Here at NI we always strive to move technology forward, and we’re happy to announce another step on the path toward technological progress: we've collaborated with AT&T on one of the world’s fastest and most accurate tools for 5G Millimeter Wave (mmWave) channel characterization.
Channel measurements capture how wireless signals are affected in a given environment. They can show how signals reflect-off of, or are blocked by, objects, such as trees, buildings, cars and even people.
This tool will help lay the foundation for the architecture and design of new wireless networks and will likely play a role in AT&T’s future 5G deployment. Creating accurate models will help map out the details of where network equipment goes to provide customers with the best possible mobile experience.
The new channel sounder, nicknamed internally within AT&T as the “Porcupine,” is a first-of-its kind instrument, one of the world’s fastest and most accurate tools for 5G mmWave channel characterization. It utilizes an architecture based on our mmWave Transceiver System (MTS), providing several key advantages:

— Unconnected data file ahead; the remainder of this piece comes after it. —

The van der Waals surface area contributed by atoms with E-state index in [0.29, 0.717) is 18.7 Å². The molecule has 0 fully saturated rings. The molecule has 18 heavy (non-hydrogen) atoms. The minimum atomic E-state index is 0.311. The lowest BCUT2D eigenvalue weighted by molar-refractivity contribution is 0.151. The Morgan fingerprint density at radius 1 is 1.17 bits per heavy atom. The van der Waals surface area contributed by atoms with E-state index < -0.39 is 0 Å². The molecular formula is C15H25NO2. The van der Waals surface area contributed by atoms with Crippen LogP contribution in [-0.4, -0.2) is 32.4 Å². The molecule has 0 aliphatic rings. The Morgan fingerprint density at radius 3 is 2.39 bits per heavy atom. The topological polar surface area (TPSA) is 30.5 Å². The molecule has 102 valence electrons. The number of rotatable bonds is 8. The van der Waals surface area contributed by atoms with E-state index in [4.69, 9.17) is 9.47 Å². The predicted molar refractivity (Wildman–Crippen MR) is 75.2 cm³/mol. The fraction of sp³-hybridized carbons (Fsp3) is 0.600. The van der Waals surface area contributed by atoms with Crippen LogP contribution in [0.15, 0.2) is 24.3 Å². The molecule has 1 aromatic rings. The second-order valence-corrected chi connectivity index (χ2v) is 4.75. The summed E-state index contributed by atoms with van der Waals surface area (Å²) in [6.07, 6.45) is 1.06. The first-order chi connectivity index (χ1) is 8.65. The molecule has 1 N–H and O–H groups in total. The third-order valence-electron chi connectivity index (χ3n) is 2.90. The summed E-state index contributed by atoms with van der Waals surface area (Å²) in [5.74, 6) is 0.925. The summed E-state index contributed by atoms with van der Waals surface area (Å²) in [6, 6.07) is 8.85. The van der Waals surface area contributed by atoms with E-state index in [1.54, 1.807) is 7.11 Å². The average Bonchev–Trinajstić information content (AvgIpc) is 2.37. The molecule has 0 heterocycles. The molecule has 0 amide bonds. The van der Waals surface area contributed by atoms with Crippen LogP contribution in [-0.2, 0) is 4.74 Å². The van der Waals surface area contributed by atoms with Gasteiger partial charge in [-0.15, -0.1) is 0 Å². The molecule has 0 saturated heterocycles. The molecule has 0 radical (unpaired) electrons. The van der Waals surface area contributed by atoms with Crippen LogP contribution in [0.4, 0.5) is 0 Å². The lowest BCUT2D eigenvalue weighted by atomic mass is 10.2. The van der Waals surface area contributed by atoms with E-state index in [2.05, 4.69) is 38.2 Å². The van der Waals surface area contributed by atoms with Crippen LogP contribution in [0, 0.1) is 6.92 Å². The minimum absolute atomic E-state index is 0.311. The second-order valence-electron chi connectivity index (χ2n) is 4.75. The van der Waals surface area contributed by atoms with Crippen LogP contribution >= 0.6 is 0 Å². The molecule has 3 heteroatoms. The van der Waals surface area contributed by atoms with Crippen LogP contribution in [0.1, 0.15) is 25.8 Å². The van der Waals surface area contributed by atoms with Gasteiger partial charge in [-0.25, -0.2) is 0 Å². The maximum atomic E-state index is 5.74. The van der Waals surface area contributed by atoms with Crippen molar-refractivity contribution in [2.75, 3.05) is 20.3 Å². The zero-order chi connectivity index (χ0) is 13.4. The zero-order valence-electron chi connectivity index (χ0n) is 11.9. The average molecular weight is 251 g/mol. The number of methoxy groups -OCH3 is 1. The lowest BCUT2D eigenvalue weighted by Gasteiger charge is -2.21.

Allows angle-of-arrival (AoA) measurements that would typically take 15 minutes or more to be completed (using pan-tilt units) to be performed within 150 milliseconds and display the results in real-time.
Uniquely captures channel measurements where all the data is acquired and processed in real-time. Other channel sounding approaches capture raw data and post process to characterize the channel while only giving one-measurement every 15 minutes. The “Porcupine” on the other hand can provide about 6,000 measurements in that time.
Real-time measurement capability eliminates the need to repeat experiments or to adjust the equipment to take multiple measurements from one location. Using other approaches, an entire evaluation day could potentially be lost if the collected data is post-processed.
The “Porcupine” also allows the measurement of 5G mmWave frequencies via drive testing – a capability has previously remained out of reach for other mmWave channel sounders. As the 5G ecosystem looks at new use cases for 5G such as assisted driving, connected car, self-driving cars and more, the ability to study and model vehicular channels will become ever more critical.
The mmWave spectrum is quickly becoming the standard for 5G mobile networks, and will help aid with even greater precision than we have today. There are unique challenges in monitoring the mmWave spectrum, and our platform is paving the way to solve them.